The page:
Gow, wearing his shirt outside his shorts and his hair falling lank and unkempt around his shoulders, was the universal key. A hitherto timid City side, pretty in possession but paper thin without the ball, became difficult, obtuse and stubborn. With Gow smacking anything that moved in the middle areas, the likes of Paul Power and young Dave Bennett flourished in the spaces. As opposition bodies crowded round to try and counter the flying limbs of City’s very own Hibernian threshing machine, so Dennis Tueart and Kevin Reeves got about the goals further forward and Tommy Hutchison roamed the wings unmolested.

Gow thundered in a goal against a cowed Southampton as City’s stride lengthened and confidence flooded back into the side. Scoring again, twice, at Selhurst Park, two weeks later, the granite tough Scot looked, somewhat surreally given his actual physical appearance, like the complete midfield general. At 28, with the legs of a 45 year old, he was the glue holding everything together as that 80-81 season took off towards the clouds.



It would be impossible to name his best game for City, because he marked every single performance with his presence and every single shin with his studs. Scoring in the titanic battle with Everton in a never-to-forgotten 6th round FA Cup battle at Goodison, he was in his element. In a mud-spattered, no-holds-barred midfield quagmire, Gow stood up for City against a fierce home onslaught with 56,000 baying for blood and helped serve City a draw that would turn to victory in the replay. He would say later that he loved to battle, as it was all he really knew and that the sight of the Kippax as he ran out of the tunnel would fire him up to do his very best. “I’d have died for that great club and those fans,” he later told City historian and author GaryJames.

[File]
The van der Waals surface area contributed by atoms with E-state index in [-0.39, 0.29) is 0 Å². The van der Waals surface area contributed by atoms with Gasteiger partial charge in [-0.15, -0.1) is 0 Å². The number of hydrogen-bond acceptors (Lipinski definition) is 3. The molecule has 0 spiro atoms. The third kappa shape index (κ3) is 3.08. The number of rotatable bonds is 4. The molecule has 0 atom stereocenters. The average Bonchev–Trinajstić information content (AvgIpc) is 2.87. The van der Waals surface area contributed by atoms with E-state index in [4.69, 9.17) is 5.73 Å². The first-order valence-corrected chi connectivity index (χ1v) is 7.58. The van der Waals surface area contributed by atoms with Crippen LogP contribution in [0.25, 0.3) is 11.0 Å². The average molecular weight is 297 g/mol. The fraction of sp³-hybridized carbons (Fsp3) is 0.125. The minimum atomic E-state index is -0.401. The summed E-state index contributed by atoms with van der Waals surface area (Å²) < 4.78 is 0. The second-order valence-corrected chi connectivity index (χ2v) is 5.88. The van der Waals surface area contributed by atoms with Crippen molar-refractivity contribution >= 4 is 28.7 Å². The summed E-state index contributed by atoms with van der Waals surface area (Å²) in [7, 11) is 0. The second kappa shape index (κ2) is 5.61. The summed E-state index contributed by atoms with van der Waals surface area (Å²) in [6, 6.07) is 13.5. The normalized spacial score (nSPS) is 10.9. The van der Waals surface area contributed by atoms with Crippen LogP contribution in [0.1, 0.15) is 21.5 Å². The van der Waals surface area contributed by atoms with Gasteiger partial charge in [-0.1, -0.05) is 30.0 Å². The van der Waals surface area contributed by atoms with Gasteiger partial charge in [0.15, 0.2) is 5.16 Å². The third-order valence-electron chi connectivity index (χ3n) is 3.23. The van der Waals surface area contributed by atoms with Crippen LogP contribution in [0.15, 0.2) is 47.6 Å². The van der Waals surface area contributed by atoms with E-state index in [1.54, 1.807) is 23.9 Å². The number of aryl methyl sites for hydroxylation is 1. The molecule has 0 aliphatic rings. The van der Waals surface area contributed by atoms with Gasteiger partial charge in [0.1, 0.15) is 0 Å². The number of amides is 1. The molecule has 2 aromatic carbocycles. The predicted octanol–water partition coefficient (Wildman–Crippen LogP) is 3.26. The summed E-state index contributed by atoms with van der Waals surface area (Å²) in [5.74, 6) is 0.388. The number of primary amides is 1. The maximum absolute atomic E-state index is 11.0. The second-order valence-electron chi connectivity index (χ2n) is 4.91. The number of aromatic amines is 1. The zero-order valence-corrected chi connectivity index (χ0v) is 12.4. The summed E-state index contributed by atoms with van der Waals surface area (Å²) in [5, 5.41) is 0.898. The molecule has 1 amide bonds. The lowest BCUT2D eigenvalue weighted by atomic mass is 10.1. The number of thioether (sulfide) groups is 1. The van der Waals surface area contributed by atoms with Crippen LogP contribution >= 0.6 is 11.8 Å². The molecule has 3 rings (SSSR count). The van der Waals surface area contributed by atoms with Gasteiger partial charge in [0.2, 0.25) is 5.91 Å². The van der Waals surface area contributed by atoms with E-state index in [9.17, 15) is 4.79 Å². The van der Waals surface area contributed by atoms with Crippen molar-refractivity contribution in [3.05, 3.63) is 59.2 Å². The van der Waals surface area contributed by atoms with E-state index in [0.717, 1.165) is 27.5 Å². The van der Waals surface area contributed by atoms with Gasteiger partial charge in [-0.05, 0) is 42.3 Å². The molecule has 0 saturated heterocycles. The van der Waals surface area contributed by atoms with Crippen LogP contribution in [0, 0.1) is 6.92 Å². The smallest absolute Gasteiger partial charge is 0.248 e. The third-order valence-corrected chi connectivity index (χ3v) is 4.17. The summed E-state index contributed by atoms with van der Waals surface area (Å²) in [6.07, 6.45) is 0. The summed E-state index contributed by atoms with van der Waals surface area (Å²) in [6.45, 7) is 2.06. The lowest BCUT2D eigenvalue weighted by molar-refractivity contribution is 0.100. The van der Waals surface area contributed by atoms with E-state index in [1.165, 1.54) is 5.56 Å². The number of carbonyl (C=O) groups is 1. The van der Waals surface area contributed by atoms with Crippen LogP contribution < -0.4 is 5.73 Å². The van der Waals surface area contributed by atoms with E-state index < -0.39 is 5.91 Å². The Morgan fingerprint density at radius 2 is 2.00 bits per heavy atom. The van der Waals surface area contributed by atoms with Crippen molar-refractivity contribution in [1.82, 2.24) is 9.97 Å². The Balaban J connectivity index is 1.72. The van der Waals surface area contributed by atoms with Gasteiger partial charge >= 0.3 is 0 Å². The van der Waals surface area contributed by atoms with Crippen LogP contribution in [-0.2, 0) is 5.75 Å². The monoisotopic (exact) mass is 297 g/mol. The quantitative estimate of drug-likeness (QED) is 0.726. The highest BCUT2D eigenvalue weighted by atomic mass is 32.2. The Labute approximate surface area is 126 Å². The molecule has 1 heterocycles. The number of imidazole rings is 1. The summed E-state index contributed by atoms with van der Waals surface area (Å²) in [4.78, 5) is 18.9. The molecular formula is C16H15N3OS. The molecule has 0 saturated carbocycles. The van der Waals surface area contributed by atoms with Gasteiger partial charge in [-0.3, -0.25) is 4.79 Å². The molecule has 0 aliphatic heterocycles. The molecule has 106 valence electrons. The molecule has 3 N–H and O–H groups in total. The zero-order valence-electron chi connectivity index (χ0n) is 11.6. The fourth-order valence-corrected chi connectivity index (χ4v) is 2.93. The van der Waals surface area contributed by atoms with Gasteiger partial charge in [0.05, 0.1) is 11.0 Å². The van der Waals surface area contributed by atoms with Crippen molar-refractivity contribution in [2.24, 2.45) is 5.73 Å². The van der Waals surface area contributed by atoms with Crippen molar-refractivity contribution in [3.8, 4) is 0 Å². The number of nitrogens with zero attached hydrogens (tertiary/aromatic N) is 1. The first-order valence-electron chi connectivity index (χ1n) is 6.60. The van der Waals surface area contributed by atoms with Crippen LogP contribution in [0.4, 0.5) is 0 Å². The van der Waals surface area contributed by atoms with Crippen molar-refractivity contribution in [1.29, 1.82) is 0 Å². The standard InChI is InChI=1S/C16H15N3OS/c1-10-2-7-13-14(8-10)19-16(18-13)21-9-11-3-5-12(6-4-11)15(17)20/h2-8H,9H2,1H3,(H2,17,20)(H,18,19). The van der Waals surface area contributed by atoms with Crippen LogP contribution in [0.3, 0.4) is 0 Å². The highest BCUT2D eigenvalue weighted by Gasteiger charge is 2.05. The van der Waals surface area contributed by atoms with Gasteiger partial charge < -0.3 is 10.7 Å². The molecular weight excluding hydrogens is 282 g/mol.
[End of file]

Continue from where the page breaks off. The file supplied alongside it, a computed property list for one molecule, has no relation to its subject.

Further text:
In the final against a measurably more talented Tottenham side, Gow’s willing and dogged persecution of Osvaldo Ardiles delivered midfield supremacy in the first, drawn game, which represented City’s golden opportunity to carry off the cup. His performance that afternoon in completely subduing a man who had two years earlier been the hub of Argentina’s World Cup win on home soil, was something to behold. Ragged and disheveled, he did not let the talented play-maker have a second’s rest.

The sight of him, hair lank and dripping with sweat, running himself into the ground during an energy-sapping extra 30 minutes on that heavy Wembley pitch was quite something. But then Gerry Gow was quite something. A player, whose spirit far exceeded his talent, whose indefatigable soul kept him motoring well after his brain had told him his body was done.


That he succumbed to cancer at the age of 64 will be a surprise to many. To those of us, who thought Gerry Gow was totally indestructible, we have been delivered quite a shock today. He was, like the rest of us, only human after all. Rest in peace, Gerry, and may you still occasionally hear the noise – a mass hum of surprised appreciation – that rolled down off the Kippax that time, when you put in that first crunching tackle in the sky blue shirt of Manchester City.   

Gow in his Bristol City days, telling Rovers' Frankie Prince who's boss.